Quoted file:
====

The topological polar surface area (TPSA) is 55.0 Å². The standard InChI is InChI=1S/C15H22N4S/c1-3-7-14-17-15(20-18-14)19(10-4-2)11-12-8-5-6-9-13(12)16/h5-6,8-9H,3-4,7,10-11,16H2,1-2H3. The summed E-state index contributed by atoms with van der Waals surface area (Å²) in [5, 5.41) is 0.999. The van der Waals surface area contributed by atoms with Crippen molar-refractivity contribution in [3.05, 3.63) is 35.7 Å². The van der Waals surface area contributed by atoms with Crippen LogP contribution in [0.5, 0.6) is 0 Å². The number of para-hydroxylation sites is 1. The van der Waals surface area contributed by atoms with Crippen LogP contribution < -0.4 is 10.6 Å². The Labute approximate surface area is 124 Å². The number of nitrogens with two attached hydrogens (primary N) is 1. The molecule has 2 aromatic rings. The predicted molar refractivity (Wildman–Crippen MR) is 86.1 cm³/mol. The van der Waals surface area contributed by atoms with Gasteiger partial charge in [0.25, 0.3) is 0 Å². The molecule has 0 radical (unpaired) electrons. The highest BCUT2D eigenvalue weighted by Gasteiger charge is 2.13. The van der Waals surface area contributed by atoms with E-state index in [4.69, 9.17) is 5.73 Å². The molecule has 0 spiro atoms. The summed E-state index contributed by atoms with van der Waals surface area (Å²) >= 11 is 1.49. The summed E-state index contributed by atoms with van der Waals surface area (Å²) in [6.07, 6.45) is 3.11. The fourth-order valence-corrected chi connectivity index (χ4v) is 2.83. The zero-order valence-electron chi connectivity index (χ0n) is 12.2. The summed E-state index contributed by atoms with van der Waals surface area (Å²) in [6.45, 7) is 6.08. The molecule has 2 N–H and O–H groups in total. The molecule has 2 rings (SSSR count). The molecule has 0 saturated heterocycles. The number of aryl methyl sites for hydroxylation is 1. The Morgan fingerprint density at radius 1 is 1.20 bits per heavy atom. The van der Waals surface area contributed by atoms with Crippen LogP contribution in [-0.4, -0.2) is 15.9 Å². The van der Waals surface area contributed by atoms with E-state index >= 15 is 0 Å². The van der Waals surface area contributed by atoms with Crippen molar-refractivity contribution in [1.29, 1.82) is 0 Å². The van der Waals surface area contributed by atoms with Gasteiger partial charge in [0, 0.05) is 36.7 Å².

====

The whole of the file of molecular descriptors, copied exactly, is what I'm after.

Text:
The topological polar surface area (TPSA) is 55.0 Å². The standard InChI is InChI=1S/C15H22N4S/c1-3-7-14-17-15(20-18-14)19(10-4-2)11-12-8-5-6-9-13(12)16/h5-6,8-9H,3-4,7,10-11,16H2,1-2H3. The summed E-state index contributed by atoms with van der Waals surface area (Å²) in [5, 5.41) is 0.999. The van der Waals surface area contributed by atoms with Crippen molar-refractivity contribution in [3.05, 3.63) is 35.7 Å². The van der Waals surface area contributed by atoms with Crippen LogP contribution in [0.5, 0.6) is 0 Å². The number of para-hydroxylation sites is 1. The van der Waals surface area contributed by atoms with Crippen LogP contribution < -0.4 is 10.6 Å². The Labute approximate surface area is 124 Å². The number of nitrogens with two attached hydrogens (primary N) is 1. The molecule has 2 aromatic rings. The predicted molar refractivity (Wildman–Crippen MR) is 86.1 cm³/mol. The van der Waals surface area contributed by atoms with Gasteiger partial charge in [0.25, 0.3) is 0 Å². The molecule has 0 radical (unpaired) electrons. The highest BCUT2D eigenvalue weighted by Gasteiger charge is 2.13. The van der Waals surface area contributed by atoms with E-state index in [4.69, 9.17) is 5.73 Å². The molecule has 0 spiro atoms. The summed E-state index contributed by atoms with van der Waals surface area (Å²) >= 11 is 1.49. The summed E-state index contributed by atoms with van der Waals surface area (Å²) in [6.07, 6.45) is 3.11. The fourth-order valence-corrected chi connectivity index (χ4v) is 2.83. The zero-order valence-electron chi connectivity index (χ0n) is 12.2. The summed E-state index contributed by atoms with van der Waals surface area (Å²) in [6.45, 7) is 6.08. The molecule has 2 N–H and O–H groups in total. The molecule has 2 rings (SSSR count). The molecule has 0 saturated heterocycles. The number of aryl methyl sites for hydroxylation is 1. The Morgan fingerprint density at radius 1 is 1.20 bits per heavy atom. The van der Waals surface area contributed by atoms with Crippen LogP contribution in [-0.4, -0.2) is 15.9 Å². The van der Waals surface area contributed by atoms with E-state index >= 15 is 0 Å². The van der Waals surface area contributed by atoms with Crippen molar-refractivity contribution in [1.29, 1.82) is 0 Å². The van der Waals surface area contributed by atoms with Gasteiger partial charge in [0, 0.05) is 36.7 Å².